When Jessica Butler’s son Scott was four weeks old, he started wearing a contact lens. Scott was born with a congenital cataract in his left eye, so doctors had to surgically remove the lens in his eye. Until he’s old enough for a lens implant, he’ll need to wear a contact lens to protect his eye and eyeglasses to correct his vision. Jessica also has to “patch” Scott’s other eye for six hours a day in order to help maintain good vision development in his cataract eye.
Besides dealing with endless appointments, lens fittings, and prescriptions (not to mention putting a contact lens in a baby’s eye every day!), the Butler family also fields tons of curious questions and gets plenty of stares.
Jessica, a graphic designer, came up with the idea for Eye Power Kid’s Wear — cool, kid-friendly t-shirts that would make kids feel good about glasses and patches.
“I want Scott and all those other kids out there in glasses/contacts and patches to grow up feeling cool!” Jessica writes on her website. “I want them to be proud of their glasses because glasses are AWESOME! I want kids who don’t wear glasses to wish they did.”
Jessica’s idea has definitely resonated with other families, many of whom contributed to a Kickstarter fund to launch Eye Power.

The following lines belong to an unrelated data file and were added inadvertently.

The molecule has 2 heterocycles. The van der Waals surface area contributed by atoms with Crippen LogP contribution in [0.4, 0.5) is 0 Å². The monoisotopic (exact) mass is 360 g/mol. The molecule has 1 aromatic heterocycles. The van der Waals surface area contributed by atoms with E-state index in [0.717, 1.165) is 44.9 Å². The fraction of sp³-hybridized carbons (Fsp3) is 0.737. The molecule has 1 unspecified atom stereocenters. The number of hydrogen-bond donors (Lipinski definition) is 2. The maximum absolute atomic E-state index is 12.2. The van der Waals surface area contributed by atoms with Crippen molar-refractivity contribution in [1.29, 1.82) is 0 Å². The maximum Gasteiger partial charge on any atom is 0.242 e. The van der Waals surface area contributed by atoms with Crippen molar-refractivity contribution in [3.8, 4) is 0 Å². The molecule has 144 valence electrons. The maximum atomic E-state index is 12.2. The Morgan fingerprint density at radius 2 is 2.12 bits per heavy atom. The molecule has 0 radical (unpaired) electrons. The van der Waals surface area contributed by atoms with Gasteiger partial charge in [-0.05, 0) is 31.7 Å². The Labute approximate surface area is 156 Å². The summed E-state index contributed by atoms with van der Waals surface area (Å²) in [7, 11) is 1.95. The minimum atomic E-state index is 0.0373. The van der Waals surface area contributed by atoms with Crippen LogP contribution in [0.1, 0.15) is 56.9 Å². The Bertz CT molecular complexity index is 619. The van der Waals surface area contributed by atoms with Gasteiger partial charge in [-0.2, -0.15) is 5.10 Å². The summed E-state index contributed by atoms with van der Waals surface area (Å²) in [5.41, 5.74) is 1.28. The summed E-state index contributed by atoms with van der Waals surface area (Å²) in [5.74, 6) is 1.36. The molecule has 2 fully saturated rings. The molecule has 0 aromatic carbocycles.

“The shirts are a great conversation starter when strangers ask if my kids’ glasses are real, or why they need them,” said mom Meghan Wismer, who contributed to the Kickstarter fund.
“It really helps bring awareness that there are some major eye conditions that can affect every aspect of a kid’s life,” said Meghan, whose daughter and son were both born with bilateral congenital cataracts. “Plus, they’re super cool, and who wouldn’t want to wear a cape?”
I totally get it. My son had strabismus when he was really little, which meant his eyes would involuntarily turn inward. After months of wearing an eye patch, he underwent delicate surgery on both eyes. Patching was a huge challenge — it’s not the kind of thing toddlers naturally enjoy.
My son now wears glasses to correct his vision — nearsighted in one eye, farsighted in the other, and astigmatism in both. Jessica Butler’s designs — featuring things like bespectacled robots, monsters, and cupcakes — definitely up the cool factor of glasses for kids.
The Ryan Gosling Won’t Eat His Cereal’ Video Is Basically My Life
8 Signs Your Kid Will Probably Get a Letter from Hogwarts
Texas Megachurch at Epicenter of Measles Outbreak Still Has Concerns’ About Vaccines
Special Education Teacher Charged With Using Dish Detergent to Discipline Autistic Student